Thomas Sowell

Thomas Sowell < Back to Voices

Stream contributor Thomas Sowell graduated magna cum laude from Harvard University in 1958, received his master’s in economics from Columbia University in 1959 and a doctorate in economics from the University of Chicago in 1968.

In the early ’60s, Sowell held jobs as an economist with the Department of Labor and AT&T. His real interest was in teaching and scholarship, so in 1965, at Cornell University, Sowell began the first of many professorships. Sowell’s other teaching assignments include Rutgers University, Amherst College, Brandeis University and the University of California at Los Angeles, where he taught in the early ’70s and also from 1984 to 1989.

Thomas Sowell has published a large volume of writing. His dozen books, as well as numerous articles and essays, cover a wide range of topics, from classic economic theory to judicial activism, from civil rights to choosing the right college. Moreover, much of his writing is considered ground-breaking — work that will outlive the great majority of scholarship done today.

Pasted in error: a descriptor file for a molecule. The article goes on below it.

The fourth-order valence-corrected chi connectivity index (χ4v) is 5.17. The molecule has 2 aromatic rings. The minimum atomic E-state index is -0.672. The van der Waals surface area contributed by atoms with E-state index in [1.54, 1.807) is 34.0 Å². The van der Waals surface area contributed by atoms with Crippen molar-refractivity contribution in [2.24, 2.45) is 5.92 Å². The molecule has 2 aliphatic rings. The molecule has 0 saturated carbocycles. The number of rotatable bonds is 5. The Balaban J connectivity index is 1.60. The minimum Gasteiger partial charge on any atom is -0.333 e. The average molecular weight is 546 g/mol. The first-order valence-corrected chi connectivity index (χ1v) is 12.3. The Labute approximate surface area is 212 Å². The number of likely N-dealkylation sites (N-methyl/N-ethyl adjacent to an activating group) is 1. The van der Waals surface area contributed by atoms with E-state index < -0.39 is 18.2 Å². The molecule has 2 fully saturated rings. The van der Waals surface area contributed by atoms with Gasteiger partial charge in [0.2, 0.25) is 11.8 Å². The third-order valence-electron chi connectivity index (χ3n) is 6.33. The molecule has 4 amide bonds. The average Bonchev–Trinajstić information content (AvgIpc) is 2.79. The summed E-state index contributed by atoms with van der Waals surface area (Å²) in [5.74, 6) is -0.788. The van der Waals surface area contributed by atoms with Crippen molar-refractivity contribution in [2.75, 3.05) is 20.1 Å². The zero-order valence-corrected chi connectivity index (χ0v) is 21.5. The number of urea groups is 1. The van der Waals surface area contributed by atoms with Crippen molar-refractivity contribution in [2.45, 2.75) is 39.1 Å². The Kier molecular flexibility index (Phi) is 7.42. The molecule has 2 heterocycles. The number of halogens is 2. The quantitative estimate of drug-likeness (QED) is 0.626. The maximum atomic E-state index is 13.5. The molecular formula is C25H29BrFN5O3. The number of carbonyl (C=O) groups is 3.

Though Sowell was a regular contributor to newspapers in the late ’70s and early ’80s, and did not begin his career as a newspaper columnist until 1984. Sowell’s journalistic writings include a nationally syndicated column that appears in more than 150 newspapers from Boston to Honolulu. Some of these essays have been collected in book form, most recently in Ever Wonder Why? and Other Controversial Essays published by the Hoover Institution Press.

In 1990, he won the prestigious Francis Boyer Award, presented by The American Enterprise Institute. Currently Thomas Sowell is a senior fellow at the Hoover Institute in Stanford, California.

Bio < Back to Voices

More by Thomas Sowell

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Education at a Crossroads: Part II

One of the painful realities of our time is that most public schools in most low-income, inner-city neighborhoods produce educational outcomes that are far below the outcomes in other neighborhoods, and especially in more affluent neighborhoods. Attempts to assign blame…

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